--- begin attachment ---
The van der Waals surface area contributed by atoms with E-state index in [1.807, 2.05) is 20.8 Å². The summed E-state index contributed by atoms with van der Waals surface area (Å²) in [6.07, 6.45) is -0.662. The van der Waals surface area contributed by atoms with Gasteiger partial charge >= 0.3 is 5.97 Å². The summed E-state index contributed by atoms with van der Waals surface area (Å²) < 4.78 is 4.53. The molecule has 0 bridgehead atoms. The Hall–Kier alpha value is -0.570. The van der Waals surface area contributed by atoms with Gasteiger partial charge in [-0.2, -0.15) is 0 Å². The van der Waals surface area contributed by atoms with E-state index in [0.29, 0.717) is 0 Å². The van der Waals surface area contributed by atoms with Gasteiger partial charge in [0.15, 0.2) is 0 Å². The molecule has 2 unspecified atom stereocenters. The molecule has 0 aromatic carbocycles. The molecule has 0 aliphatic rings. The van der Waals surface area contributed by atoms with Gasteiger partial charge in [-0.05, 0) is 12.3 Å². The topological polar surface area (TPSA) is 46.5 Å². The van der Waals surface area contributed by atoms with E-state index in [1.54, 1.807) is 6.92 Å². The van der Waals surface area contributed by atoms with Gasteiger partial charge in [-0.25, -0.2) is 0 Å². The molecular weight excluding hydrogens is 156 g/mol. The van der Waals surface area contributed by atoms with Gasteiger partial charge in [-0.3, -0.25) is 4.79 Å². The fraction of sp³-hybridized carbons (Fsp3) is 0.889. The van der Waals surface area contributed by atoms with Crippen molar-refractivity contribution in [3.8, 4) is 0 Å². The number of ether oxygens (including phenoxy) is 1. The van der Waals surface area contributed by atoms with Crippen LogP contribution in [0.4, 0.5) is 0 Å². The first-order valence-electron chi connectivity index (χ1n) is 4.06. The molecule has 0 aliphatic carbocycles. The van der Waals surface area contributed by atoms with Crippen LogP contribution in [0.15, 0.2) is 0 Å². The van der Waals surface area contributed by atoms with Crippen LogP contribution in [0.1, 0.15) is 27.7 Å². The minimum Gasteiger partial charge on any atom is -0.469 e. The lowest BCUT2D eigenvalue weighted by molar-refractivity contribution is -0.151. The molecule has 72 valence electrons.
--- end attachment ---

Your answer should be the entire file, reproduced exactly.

The van der Waals surface area contributed by atoms with E-state index in [1.807, 2.05) is 20.8 Å². The summed E-state index contributed by atoms with van der Waals surface area (Å²) in [6.07, 6.45) is -0.662. The van der Waals surface area contributed by atoms with Gasteiger partial charge >= 0.3 is 5.97 Å². The summed E-state index contributed by atoms with van der Waals surface area (Å²) < 4.78 is 4.53. The molecule has 0 bridgehead atoms. The Hall–Kier alpha value is -0.570. The van der Waals surface area contributed by atoms with Gasteiger partial charge in [-0.2, -0.15) is 0 Å². The van der Waals surface area contributed by atoms with E-state index in [0.29, 0.717) is 0 Å². The van der Waals surface area contributed by atoms with Gasteiger partial charge in [0.15, 0.2) is 0 Å². The molecule has 2 unspecified atom stereocenters. The molecule has 0 aromatic carbocycles. The molecule has 0 aliphatic rings. The van der Waals surface area contributed by atoms with Gasteiger partial charge in [-0.05, 0) is 12.3 Å². The topological polar surface area (TPSA) is 46.5 Å². The van der Waals surface area contributed by atoms with E-state index in [1.54, 1.807) is 6.92 Å². The van der Waals surface area contributed by atoms with Gasteiger partial charge in [-0.25, -0.2) is 0 Å². The molecular weight excluding hydrogens is 156 g/mol. The van der Waals surface area contributed by atoms with Gasteiger partial charge in [-0.3, -0.25) is 4.79 Å². The fraction of sp³-hybridized carbons (Fsp3) is 0.889. The van der Waals surface area contributed by atoms with Crippen molar-refractivity contribution in [3.8, 4) is 0 Å². The number of ether oxygens (including phenoxy) is 1. The van der Waals surface area contributed by atoms with Crippen LogP contribution in [0.4, 0.5) is 0 Å². The first-order valence-electron chi connectivity index (χ1n) is 4.06. The molecule has 0 aliphatic carbocycles. The van der Waals surface area contributed by atoms with Crippen LogP contribution in [0.15, 0.2) is 0 Å². The van der Waals surface area contributed by atoms with Crippen LogP contribution in [0.1, 0.15) is 27.7 Å². The minimum Gasteiger partial charge on any atom is -0.469 e. The lowest BCUT2D eigenvalue weighted by molar-refractivity contribution is -0.151. The molecule has 72 valence electrons.